Study: Long Term Use of Birth Control Pills Linked to Higher Risk of Brain Tumors

Study: Long Term Use of Birth Control Pills Linked to Higher Risk of Brain Tumors

Story from Fox News
Excerpt from article below. 

Taking certain forms of birth control for over five years more than doubles the risk of developing a rare brain tumor, a study led by a Danish neurologist has found.

The study, due to be published Thursday in the British Journal of Clinical Pharmacology, says that women who take hormonal contraceptives showed higher rates of glioma, a tumor that affects around five people in every 100,000.

The study examined the contraception methods over 317 women with glioma aged 15 years to 49 years and compared them to a control group. The researchers found that those who used contraceptives containing only progestin for more than five years had a risk that was 2.4 times higher than the control group. Those who used other types of birth control saw their risk for glioma raised, but not quite as high.

Overall, women who had used hormonal contraceptives at any point for any length of time had a 50 percent higher of developing the tumor than those who had not.

Click here for a PDF version of the research paper from the British Journal of Clinical Pharmacology.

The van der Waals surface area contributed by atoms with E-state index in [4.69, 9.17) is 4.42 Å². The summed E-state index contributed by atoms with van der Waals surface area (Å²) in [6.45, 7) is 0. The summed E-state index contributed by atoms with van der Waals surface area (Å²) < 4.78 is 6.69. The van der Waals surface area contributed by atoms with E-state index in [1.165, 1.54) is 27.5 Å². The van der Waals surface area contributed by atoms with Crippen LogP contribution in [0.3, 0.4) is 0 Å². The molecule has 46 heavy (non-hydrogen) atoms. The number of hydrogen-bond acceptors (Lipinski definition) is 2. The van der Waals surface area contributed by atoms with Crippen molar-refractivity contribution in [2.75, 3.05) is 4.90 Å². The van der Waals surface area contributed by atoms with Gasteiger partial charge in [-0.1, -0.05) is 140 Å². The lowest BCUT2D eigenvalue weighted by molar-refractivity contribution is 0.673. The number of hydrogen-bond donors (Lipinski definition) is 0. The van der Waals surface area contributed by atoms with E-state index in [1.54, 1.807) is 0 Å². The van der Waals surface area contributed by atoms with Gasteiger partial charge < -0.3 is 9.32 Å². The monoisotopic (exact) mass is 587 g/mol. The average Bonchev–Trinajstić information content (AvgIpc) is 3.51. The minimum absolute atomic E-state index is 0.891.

Dr. Tener’s Comments:

Nearly 80% of women have used birth control pills at some point in their life, yet few are aware of or even consider the very real and sometimes very dangerous side effects of these synthetic hormones. This is a tragedy in my opinion, as the “pill’s” major benefit—convenience– is largely outweighed by an increased long-term risk of cancer, blood clots, osteoporosis and heart disease. Not to mention the less serious, often immediate side effects: weight gain, yeast infections, breast tenderness, mood swings, migraines and nausea.

Most women are first introduced to the pill in adolescence and it is common for many to begin taking it for reasons other than birth control (usually acne and painful, irregular menses). Many take the pill throughout their teenage years and into their twenties until they decide they want to get pregnant and start a family. Most are discouraged to find that getting pregnant after taking the pill for so many years isn’t as easy as flipping a switch. We have seen this repeatedly with many of our female patients.

Dr. Goldberg and I encourage our female patients to consider the delicacy of their reproductive and hormonal system and work to establish balance with the proper heath promoting behaviors rather than resort to potentially dangerous forms of hormone replacement (both birth control and HRT). For those willing to work hard with us and make the necessary changes, the results are often very positive:

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